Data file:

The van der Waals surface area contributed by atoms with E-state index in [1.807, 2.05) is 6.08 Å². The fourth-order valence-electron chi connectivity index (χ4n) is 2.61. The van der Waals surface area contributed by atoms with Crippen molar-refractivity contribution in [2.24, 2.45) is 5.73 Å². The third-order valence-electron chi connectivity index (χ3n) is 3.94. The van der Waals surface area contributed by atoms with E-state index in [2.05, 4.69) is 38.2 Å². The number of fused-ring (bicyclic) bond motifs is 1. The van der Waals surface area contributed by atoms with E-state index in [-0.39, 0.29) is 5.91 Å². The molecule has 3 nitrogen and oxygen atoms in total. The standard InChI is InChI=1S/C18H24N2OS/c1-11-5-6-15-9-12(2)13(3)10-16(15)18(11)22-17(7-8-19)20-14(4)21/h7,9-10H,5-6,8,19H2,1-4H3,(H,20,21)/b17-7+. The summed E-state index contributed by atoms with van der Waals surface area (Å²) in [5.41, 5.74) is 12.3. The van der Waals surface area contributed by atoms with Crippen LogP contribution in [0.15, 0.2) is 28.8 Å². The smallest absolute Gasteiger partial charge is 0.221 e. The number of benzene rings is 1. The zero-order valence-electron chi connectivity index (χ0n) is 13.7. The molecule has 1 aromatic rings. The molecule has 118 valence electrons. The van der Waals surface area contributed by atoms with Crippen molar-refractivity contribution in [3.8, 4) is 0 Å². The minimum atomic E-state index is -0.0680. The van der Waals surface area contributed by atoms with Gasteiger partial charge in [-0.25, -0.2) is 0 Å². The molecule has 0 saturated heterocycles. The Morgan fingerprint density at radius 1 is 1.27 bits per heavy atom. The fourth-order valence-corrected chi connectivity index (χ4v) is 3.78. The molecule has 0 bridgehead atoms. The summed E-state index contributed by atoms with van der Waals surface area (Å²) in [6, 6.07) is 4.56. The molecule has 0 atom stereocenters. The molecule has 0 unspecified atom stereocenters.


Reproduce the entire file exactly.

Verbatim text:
The van der Waals surface area contributed by atoms with E-state index in [1.807, 2.05) is 6.08 Å². The fourth-order valence-electron chi connectivity index (χ4n) is 2.61. The van der Waals surface area contributed by atoms with Crippen molar-refractivity contribution in [2.24, 2.45) is 5.73 Å². The third-order valence-electron chi connectivity index (χ3n) is 3.94. The van der Waals surface area contributed by atoms with E-state index in [2.05, 4.69) is 38.2 Å². The number of fused-ring (bicyclic) bond motifs is 1. The van der Waals surface area contributed by atoms with E-state index in [-0.39, 0.29) is 5.91 Å². The molecule has 3 nitrogen and oxygen atoms in total. The standard InChI is InChI=1S/C18H24N2OS/c1-11-5-6-15-9-12(2)13(3)10-16(15)18(11)22-17(7-8-19)20-14(4)21/h7,9-10H,5-6,8,19H2,1-4H3,(H,20,21)/b17-7+. The summed E-state index contributed by atoms with van der Waals surface area (Å²) in [5.41, 5.74) is 12.3. The van der Waals surface area contributed by atoms with Crippen LogP contribution in [0.15, 0.2) is 28.8 Å². The smallest absolute Gasteiger partial charge is 0.221 e. The number of benzene rings is 1. The zero-order valence-electron chi connectivity index (χ0n) is 13.7. The molecule has 1 aromatic rings. The molecule has 118 valence electrons. The van der Waals surface area contributed by atoms with Crippen molar-refractivity contribution in [3.8, 4) is 0 Å². The minimum atomic E-state index is -0.0680. The van der Waals surface area contributed by atoms with Gasteiger partial charge in [-0.25, -0.2) is 0 Å². The molecule has 0 saturated heterocycles. The Morgan fingerprint density at radius 1 is 1.27 bits per heavy atom. The fourth-order valence-corrected chi connectivity index (χ4v) is 3.78. The molecule has 0 bridgehead atoms. The summed E-state index contributed by atoms with van der Waals surface area (Å²) in [6, 6.07) is 4.56. The molecule has 0 atom stereocenters. The molecule has 0 unspecified atom stereocenters.